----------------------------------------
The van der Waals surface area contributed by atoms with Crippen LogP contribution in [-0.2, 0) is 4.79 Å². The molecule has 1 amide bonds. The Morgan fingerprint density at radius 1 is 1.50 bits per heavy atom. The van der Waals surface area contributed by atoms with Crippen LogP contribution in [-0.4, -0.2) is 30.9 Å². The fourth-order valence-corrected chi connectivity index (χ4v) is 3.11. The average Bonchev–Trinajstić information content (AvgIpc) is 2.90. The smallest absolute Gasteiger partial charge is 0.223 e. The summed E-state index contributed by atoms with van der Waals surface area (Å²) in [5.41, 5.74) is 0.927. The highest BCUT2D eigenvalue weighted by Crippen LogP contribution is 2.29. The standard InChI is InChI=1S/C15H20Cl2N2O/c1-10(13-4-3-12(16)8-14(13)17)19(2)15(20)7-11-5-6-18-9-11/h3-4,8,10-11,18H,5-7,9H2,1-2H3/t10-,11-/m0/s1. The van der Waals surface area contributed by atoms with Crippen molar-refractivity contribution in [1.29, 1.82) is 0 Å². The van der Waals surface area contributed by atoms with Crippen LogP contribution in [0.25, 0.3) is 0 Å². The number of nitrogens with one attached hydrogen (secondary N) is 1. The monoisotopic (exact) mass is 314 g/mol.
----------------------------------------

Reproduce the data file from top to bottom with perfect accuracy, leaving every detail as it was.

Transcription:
The van der Waals surface area contributed by atoms with Crippen LogP contribution in [-0.2, 0) is 4.79 Å². The molecule has 1 amide bonds. The Morgan fingerprint density at radius 1 is 1.50 bits per heavy atom. The van der Waals surface area contributed by atoms with Crippen LogP contribution in [-0.4, -0.2) is 30.9 Å². The fourth-order valence-corrected chi connectivity index (χ4v) is 3.11. The average Bonchev–Trinajstić information content (AvgIpc) is 2.90. The smallest absolute Gasteiger partial charge is 0.223 e. The summed E-state index contributed by atoms with van der Waals surface area (Å²) in [5.41, 5.74) is 0.927. The highest BCUT2D eigenvalue weighted by Crippen LogP contribution is 2.29. The standard InChI is InChI=1S/C15H20Cl2N2O/c1-10(13-4-3-12(16)8-14(13)17)19(2)15(20)7-11-5-6-18-9-11/h3-4,8,10-11,18H,5-7,9H2,1-2H3/t10-,11-/m0/s1. The van der Waals surface area contributed by atoms with Crippen molar-refractivity contribution in [1.29, 1.82) is 0 Å². The van der Waals surface area contributed by atoms with Crippen LogP contribution in [0.25, 0.3) is 0 Å². The number of nitrogens with one attached hydrogen (secondary N) is 1. The monoisotopic (exact) mass is 314 g/mol.